Intellectual property has a peculiar characteristic, unlike material property; it lacks extension (it is physically inexhaustible). Because of this, in order to apply Lockean principles to intellectual property, and show copying as being analogue to stealing, we must appeal to Hegel. In his work “Elements of the Philosophy of Right,” Hegel will argue that property is fundamentally more than the result of one’s labor; it is rather the expression of Man’s personality [4, p.84-88]. It is unquestionable that when one composes a song or writes a book, he is expressing his personality; not only in the will to do the work (as would be the case of the gatherer) but also in the resulting work itself. This is to say that when Shakespeare writes a piece, his personality is expressed not only in the exercise of his will while writing, but also in the piece itself. With this, and drawing a parallel between Lockean and Hegelian philosophy, one can firmly state that intellectual property is just another form of property, since it’s an expression of its author’s personality through and through.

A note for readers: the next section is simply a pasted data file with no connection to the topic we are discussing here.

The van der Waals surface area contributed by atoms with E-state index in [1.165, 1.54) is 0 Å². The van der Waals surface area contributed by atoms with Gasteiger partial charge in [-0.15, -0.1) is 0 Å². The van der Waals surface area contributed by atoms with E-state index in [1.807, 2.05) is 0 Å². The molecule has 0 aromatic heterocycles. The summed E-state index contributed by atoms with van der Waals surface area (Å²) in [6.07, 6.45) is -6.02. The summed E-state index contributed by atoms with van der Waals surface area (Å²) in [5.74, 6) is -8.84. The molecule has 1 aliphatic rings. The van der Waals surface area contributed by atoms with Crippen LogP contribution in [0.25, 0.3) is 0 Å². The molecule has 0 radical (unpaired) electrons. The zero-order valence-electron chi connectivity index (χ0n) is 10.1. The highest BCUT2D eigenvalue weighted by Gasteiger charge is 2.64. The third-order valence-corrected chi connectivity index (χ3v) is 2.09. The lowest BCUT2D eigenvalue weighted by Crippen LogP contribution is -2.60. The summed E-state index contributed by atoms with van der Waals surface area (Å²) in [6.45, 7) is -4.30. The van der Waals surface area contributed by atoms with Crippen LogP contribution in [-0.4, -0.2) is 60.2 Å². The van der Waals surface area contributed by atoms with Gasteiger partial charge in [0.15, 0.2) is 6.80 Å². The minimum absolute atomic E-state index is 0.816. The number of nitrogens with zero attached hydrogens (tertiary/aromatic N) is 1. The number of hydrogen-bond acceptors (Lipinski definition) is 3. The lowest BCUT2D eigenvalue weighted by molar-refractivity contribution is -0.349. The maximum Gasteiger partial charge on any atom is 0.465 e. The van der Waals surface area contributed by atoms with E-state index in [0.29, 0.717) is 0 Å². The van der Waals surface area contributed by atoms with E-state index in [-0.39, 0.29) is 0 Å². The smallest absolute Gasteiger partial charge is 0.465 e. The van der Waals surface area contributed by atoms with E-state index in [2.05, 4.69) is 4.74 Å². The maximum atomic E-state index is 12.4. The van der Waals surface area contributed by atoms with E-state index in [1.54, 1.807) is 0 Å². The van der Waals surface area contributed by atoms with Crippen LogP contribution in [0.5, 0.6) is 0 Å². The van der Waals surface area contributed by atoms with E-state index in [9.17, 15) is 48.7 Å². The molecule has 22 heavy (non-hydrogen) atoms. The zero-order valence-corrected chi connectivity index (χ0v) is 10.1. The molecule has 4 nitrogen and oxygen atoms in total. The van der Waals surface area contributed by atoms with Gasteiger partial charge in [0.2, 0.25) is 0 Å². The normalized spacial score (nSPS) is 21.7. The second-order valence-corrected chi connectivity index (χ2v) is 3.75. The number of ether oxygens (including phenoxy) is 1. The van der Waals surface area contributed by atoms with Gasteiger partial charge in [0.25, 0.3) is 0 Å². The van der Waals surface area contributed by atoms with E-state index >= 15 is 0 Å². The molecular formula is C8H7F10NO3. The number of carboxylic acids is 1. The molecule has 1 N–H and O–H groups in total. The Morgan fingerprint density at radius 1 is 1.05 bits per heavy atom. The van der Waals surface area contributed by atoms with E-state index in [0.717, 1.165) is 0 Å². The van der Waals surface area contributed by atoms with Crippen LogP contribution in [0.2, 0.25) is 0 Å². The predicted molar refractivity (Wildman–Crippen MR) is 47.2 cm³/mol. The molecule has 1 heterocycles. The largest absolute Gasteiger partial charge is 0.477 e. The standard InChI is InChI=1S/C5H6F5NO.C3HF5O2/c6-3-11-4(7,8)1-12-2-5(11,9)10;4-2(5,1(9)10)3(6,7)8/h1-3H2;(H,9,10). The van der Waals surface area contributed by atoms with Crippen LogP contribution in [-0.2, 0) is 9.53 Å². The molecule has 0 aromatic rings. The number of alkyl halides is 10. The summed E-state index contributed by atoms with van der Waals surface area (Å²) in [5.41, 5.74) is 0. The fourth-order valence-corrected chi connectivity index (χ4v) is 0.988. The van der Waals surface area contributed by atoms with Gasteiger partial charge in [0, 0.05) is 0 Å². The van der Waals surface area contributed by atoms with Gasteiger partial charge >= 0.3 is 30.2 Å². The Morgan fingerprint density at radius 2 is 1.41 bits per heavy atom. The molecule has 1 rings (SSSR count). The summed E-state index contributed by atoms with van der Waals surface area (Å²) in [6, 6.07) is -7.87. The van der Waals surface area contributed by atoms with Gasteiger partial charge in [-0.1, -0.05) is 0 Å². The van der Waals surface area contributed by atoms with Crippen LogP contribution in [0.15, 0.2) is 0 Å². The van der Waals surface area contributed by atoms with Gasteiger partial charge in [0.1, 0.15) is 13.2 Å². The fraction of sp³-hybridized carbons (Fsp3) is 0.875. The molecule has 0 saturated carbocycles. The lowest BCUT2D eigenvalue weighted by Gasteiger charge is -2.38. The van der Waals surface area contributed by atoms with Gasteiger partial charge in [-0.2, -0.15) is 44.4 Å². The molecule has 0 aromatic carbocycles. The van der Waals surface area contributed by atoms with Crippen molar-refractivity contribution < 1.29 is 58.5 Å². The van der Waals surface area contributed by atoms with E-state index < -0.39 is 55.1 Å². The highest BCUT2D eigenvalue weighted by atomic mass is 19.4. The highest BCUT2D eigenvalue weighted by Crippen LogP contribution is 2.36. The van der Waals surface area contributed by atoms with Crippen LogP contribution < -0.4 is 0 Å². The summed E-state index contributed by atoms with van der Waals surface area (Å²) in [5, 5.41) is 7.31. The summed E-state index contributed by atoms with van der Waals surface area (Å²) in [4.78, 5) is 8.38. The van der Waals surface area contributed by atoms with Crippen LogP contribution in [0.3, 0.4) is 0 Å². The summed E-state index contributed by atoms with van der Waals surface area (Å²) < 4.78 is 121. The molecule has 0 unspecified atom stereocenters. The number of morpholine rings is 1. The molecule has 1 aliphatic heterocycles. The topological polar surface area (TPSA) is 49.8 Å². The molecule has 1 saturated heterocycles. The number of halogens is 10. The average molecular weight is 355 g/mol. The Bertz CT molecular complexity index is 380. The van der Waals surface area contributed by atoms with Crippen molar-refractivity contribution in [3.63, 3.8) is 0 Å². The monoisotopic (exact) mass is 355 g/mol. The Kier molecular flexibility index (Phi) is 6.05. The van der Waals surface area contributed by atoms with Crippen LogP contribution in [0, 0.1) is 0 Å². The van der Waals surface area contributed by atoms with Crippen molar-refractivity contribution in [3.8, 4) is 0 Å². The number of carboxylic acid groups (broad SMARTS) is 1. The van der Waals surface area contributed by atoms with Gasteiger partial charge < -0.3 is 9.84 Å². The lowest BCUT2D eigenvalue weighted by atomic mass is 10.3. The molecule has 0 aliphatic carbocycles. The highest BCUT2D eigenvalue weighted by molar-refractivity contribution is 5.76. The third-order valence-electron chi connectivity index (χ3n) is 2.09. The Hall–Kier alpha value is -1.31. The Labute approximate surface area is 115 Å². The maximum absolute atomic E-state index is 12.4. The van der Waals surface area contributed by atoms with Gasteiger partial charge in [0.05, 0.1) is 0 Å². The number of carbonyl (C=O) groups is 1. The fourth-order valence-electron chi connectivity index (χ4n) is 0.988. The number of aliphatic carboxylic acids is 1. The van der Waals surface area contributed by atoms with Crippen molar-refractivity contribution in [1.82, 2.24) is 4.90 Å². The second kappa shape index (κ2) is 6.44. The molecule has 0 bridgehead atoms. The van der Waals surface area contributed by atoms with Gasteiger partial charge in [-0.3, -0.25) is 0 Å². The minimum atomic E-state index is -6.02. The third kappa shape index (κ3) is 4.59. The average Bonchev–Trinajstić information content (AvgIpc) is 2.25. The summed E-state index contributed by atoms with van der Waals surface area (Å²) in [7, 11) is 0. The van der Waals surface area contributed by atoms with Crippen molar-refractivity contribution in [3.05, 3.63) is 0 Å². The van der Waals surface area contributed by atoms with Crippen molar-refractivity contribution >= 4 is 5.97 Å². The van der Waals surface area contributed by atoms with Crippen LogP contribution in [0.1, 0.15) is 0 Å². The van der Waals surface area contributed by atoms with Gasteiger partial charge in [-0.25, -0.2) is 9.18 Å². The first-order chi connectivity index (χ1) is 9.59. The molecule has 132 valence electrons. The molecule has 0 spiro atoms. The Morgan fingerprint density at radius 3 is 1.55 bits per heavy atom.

As Wendy Gordon shows, copying, even though it doesn’t deprive the owner of his creation, can harm him. Take, for example, a musician who composes not only for the sake of her own listening and pleasure, but also with the purpose of feeding herself by means of the royalties to her work. A bootleg copyist will undoubtedly harm her just as severely as if he had taken the physical sheet music from her, or stole the food she had bought [5, p.1548]. Therefore, in the same way, one could not eat of the gatherer’s apples, for they were his property, one also cannot copy from others' intellectual creations, for they are also solely theirs. From this follows that there must be some form of anti-copying protection applied to intellectual property in order to safeguard the author’s rights. Said protection is what modern law calls copyright, and it is that which DRM attempts to enforce on the digital realm.